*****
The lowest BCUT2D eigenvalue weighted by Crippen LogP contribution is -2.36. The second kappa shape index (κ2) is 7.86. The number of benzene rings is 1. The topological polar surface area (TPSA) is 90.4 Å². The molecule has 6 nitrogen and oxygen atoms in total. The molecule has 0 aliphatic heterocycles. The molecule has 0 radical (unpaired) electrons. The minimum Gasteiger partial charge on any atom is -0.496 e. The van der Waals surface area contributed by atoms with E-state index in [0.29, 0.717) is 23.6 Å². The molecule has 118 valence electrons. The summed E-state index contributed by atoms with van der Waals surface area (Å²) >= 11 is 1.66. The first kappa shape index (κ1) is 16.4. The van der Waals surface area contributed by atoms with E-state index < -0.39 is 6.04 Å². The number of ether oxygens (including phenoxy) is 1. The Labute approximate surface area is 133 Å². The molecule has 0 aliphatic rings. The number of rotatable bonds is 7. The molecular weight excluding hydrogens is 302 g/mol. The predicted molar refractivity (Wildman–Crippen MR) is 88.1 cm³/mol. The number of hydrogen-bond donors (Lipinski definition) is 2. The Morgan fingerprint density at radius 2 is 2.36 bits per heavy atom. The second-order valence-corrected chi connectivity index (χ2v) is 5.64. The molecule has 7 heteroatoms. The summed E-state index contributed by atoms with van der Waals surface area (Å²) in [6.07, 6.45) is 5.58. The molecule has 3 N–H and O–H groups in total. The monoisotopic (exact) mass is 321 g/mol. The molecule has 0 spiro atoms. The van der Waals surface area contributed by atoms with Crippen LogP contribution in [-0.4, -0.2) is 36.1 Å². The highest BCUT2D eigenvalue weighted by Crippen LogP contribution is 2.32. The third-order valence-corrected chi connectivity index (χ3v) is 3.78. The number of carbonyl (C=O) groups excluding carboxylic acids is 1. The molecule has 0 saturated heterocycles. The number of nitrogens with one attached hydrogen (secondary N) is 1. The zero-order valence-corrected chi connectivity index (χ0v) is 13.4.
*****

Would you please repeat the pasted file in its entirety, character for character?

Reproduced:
The lowest BCUT2D eigenvalue weighted by Crippen LogP contribution is -2.36. The second kappa shape index (κ2) is 7.86. The number of benzene rings is 1. The topological polar surface area (TPSA) is 90.4 Å². The molecule has 6 nitrogen and oxygen atoms in total. The molecule has 0 aliphatic heterocycles. The molecule has 0 radical (unpaired) electrons. The minimum Gasteiger partial charge on any atom is -0.496 e. The van der Waals surface area contributed by atoms with E-state index in [0.29, 0.717) is 23.6 Å². The molecule has 118 valence electrons. The summed E-state index contributed by atoms with van der Waals surface area (Å²) >= 11 is 1.66. The first kappa shape index (κ1) is 16.4. The van der Waals surface area contributed by atoms with E-state index < -0.39 is 6.04 Å². The number of ether oxygens (including phenoxy) is 1. The Labute approximate surface area is 133 Å². The molecule has 0 aliphatic rings. The number of rotatable bonds is 7. The molecular weight excluding hydrogens is 302 g/mol. The predicted molar refractivity (Wildman–Crippen MR) is 88.1 cm³/mol. The number of hydrogen-bond donors (Lipinski definition) is 2. The Morgan fingerprint density at radius 2 is 2.36 bits per heavy atom. The second-order valence-corrected chi connectivity index (χ2v) is 5.64. The molecule has 7 heteroatoms. The summed E-state index contributed by atoms with van der Waals surface area (Å²) in [6.07, 6.45) is 5.58. The molecule has 3 N–H and O–H groups in total. The monoisotopic (exact) mass is 321 g/mol. The molecule has 0 spiro atoms. The van der Waals surface area contributed by atoms with Crippen LogP contribution in [-0.4, -0.2) is 36.1 Å². The highest BCUT2D eigenvalue weighted by Crippen LogP contribution is 2.32. The third-order valence-corrected chi connectivity index (χ3v) is 3.78. The number of carbonyl (C=O) groups excluding carboxylic acids is 1. The molecule has 0 saturated heterocycles. The number of nitrogens with one attached hydrogen (secondary N) is 1. The zero-order valence-corrected chi connectivity index (χ0v) is 13.4.